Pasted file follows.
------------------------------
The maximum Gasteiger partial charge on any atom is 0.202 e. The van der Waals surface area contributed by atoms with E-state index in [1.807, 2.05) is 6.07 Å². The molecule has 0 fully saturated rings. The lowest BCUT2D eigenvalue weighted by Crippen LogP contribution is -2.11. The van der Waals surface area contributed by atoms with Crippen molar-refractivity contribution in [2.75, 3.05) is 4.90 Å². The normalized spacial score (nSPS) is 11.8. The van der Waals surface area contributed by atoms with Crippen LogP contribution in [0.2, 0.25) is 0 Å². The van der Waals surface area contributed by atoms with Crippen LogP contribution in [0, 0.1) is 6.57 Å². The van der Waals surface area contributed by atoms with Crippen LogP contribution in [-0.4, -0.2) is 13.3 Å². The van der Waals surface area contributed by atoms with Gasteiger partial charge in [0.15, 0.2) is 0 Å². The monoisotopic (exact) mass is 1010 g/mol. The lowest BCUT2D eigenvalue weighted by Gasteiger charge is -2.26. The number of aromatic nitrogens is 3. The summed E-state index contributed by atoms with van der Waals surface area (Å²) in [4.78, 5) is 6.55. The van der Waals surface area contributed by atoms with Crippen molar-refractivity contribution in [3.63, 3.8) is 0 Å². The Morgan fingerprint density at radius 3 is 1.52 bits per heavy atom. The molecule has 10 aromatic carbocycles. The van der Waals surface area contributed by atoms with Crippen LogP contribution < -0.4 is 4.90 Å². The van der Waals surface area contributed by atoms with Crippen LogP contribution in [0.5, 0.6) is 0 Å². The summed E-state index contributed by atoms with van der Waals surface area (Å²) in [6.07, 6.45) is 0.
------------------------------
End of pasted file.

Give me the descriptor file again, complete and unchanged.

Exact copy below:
The maximum Gasteiger partial charge on any atom is 0.202 e. The van der Waals surface area contributed by atoms with E-state index in [1.807, 2.05) is 6.07 Å². The molecule has 0 fully saturated rings. The lowest BCUT2D eigenvalue weighted by Crippen LogP contribution is -2.11. The van der Waals surface area contributed by atoms with Crippen molar-refractivity contribution in [2.75, 3.05) is 4.90 Å². The normalized spacial score (nSPS) is 11.8. The van der Waals surface area contributed by atoms with Crippen LogP contribution in [0.2, 0.25) is 0 Å². The van der Waals surface area contributed by atoms with Crippen LogP contribution in [0, 0.1) is 6.57 Å². The van der Waals surface area contributed by atoms with Crippen LogP contribution in [-0.4, -0.2) is 13.3 Å². The van der Waals surface area contributed by atoms with Gasteiger partial charge in [0.15, 0.2) is 0 Å². The monoisotopic (exact) mass is 1010 g/mol. The lowest BCUT2D eigenvalue weighted by Gasteiger charge is -2.26. The number of aromatic nitrogens is 3. The summed E-state index contributed by atoms with van der Waals surface area (Å²) in [4.78, 5) is 6.55. The van der Waals surface area contributed by atoms with Crippen molar-refractivity contribution in [3.63, 3.8) is 0 Å². The Morgan fingerprint density at radius 3 is 1.52 bits per heavy atom. The molecule has 10 aromatic carbocycles. The van der Waals surface area contributed by atoms with Crippen LogP contribution < -0.4 is 4.90 Å². The van der Waals surface area contributed by atoms with Crippen LogP contribution in [0.5, 0.6) is 0 Å². The summed E-state index contributed by atoms with van der Waals surface area (Å²) in [6.07, 6.45) is 0.